Dow futures rise tepidly on Biden's Inauguration Day
By Mark DeCambre
The U.S. stock market was indicated slightly higher Wednesday as investors digested a clutch of corporate results and prepared for the inauguration of Joe Biden (https://www.wsj.com/topics/person/joe-biden) as the 46th U.S. president.
On Tuesday, (https://www.marketwatch.com/story/dow-futures-set-to-rise-as-markets-brace-for-transition-to-biden-from-trump-11611057469?mod=market-snapshot) stocks posted modest gains to start the holiday shortened week. The Dow closed 116.26 points, or 0.4%, higher to end at 30,930.52, the S&P 500 index gained 30.66 points, or 0.8%, closing at 3,798.91, while the Nasdaq Composite Index advanced 198.68 points, or 1.5%, to finish at 13,197.18.
Stocks are trading near record highs as Biden is scheduled to be sworn in at a scaled-down ceremony on Wednesday that begins at noon Eastern Time in Washington, ending a tumultuous four years under the Trump administration.
The incoming president has laid out plans for a $1.9 trillion COVID-19 relief package, (https://www.marketwatch.com/story/bidens-stimulus-checks-and-tax-credits-would-send-a-windfall-to-americas-poorest-families-heres-exactly-how-much-11611099387) which includes direct payments to Americans and funds set aside for testing and vaccine distribution, to help confront the economic shock from the deadly pandemic. However, he will likely face challenges getting his legislative agenda across the finish line with the Senate split 50-50 between Republicans and Democrats, with Vice President-elect Kamala Harris set to provide the tiebreaker.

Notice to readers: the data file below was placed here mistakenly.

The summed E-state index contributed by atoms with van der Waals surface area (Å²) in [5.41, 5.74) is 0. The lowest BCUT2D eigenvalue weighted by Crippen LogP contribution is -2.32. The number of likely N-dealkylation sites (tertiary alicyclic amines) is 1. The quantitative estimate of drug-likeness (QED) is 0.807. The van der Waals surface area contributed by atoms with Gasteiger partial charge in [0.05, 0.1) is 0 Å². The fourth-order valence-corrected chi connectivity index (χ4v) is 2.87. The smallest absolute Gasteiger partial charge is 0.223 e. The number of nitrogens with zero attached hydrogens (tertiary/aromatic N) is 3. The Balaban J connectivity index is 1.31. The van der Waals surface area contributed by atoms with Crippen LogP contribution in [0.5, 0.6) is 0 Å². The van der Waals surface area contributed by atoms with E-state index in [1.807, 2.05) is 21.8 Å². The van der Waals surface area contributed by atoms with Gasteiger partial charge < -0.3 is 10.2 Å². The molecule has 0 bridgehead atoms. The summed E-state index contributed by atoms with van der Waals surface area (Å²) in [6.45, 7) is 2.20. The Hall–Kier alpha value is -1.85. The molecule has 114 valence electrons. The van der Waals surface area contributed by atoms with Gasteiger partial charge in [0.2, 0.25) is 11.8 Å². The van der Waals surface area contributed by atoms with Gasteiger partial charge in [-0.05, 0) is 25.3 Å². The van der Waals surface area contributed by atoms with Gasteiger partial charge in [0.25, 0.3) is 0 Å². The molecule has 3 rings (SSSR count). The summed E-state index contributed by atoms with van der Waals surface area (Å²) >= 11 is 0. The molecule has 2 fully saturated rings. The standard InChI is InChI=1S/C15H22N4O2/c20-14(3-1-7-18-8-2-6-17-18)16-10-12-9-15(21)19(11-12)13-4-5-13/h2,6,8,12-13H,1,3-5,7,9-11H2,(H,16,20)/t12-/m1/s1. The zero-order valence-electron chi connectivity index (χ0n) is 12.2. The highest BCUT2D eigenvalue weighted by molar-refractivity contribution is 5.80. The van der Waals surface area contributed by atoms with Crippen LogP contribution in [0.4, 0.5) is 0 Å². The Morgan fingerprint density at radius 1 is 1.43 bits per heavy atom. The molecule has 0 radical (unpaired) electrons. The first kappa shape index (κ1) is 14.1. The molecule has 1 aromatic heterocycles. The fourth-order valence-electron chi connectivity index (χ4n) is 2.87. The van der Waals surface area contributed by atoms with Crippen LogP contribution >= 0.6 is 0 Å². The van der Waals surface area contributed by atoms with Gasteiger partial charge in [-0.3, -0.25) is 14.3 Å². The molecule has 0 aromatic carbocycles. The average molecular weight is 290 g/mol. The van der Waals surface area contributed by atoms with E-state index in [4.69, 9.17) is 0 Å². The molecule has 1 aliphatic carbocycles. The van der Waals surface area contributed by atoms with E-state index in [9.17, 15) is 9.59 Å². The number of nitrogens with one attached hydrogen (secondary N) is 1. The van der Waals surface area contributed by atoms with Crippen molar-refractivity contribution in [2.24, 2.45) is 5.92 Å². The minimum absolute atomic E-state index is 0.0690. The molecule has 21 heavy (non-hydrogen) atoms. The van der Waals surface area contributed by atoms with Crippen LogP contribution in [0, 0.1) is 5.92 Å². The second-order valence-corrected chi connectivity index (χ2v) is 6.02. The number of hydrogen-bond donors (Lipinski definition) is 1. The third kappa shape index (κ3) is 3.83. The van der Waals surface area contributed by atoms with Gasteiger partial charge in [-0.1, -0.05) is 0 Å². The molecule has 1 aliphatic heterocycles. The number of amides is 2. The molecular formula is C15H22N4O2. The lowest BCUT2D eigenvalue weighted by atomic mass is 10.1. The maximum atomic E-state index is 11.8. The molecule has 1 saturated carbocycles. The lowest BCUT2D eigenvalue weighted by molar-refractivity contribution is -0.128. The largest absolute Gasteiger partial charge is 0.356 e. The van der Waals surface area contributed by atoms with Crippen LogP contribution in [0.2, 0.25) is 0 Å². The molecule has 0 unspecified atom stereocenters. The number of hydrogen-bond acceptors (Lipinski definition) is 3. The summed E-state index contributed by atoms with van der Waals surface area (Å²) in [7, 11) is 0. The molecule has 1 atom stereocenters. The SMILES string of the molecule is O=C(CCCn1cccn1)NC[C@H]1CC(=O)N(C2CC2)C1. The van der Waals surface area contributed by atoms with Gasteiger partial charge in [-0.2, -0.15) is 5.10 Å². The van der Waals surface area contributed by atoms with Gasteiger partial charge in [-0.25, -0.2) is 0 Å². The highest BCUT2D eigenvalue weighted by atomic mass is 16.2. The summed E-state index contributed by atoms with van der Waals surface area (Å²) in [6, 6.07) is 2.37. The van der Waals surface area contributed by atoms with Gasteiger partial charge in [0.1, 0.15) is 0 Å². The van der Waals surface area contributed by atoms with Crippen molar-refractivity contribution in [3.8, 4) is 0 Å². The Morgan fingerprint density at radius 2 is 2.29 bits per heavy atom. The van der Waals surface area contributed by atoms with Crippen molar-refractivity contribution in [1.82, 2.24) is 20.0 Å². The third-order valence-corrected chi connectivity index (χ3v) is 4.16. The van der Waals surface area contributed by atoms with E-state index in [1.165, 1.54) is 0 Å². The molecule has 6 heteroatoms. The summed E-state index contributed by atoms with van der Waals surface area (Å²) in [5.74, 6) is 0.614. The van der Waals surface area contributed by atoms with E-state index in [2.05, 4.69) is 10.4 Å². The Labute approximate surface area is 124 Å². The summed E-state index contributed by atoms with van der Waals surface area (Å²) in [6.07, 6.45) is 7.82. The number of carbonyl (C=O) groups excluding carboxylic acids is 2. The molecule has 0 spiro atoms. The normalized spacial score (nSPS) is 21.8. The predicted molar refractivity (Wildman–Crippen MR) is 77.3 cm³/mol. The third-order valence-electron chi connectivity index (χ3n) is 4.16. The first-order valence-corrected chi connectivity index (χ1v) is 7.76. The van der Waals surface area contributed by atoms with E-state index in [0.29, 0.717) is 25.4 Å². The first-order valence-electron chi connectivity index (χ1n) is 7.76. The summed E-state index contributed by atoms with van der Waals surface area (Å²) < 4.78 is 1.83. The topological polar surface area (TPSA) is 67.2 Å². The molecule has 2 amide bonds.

Biden also has a tall order of attempting to heal the country after riots on the Capitol two weeks ago rattled the nation. About 25,000 national troops are securing the incoming president's inauguration event after supporters of Trump stormed the seat of government, resulting in the deaths of five people.
The former vice president's outdoor address, according to reports, will emphasize the need for unity amid deep divisions in American politics.
Biden has already announced (https://www.marketwatch.com/story/biden-announces-day-one-executive-orders-including-rejoining-who-and-paris-accord-2021-01-20?mod=home-page) a number of executive orders to reverse some of Trump's legislations, as a part of slate of executive orders intended to build momentum for his initiatives, including rejoining the World Health Organization and the Paris climate accord. He also is ending bans on travel from 13 Muslim-majority and African nations.
Biden's main focus, however, will be also combating the coronavirus pandemic, as the raging virus in the U.S. registered a grim milestone of 400,000 deaths Tuesday.
Read:Coronavirus tally: Global cases of COVID-19 top 96.2 million and U.S. has 401,777 fatalities (https://www.marketwatch.com/story/coronavirus-tally-global-cases-of-covid-19-top-962-million-and-us-has-401777-fatalities-2021-01-20)
The Wall Street Journal reported that Biden will extend a pause on interest and principal payments for federal student loans until the end of September, keeping in place restrictions on evictions and foreclosures, and mandating the wearing of face masks on federal property and for interstate travel on airlines, trains and transit systems.
Outside of the inauguration, investors are parsing earnings reports from the likes of
-Mark DeCambre; 415-439-6400; AskNewswires@dowjones.com
(END) Dow Jones Newswires
January 20, 2021 07:40 ET (12:40 GMT)
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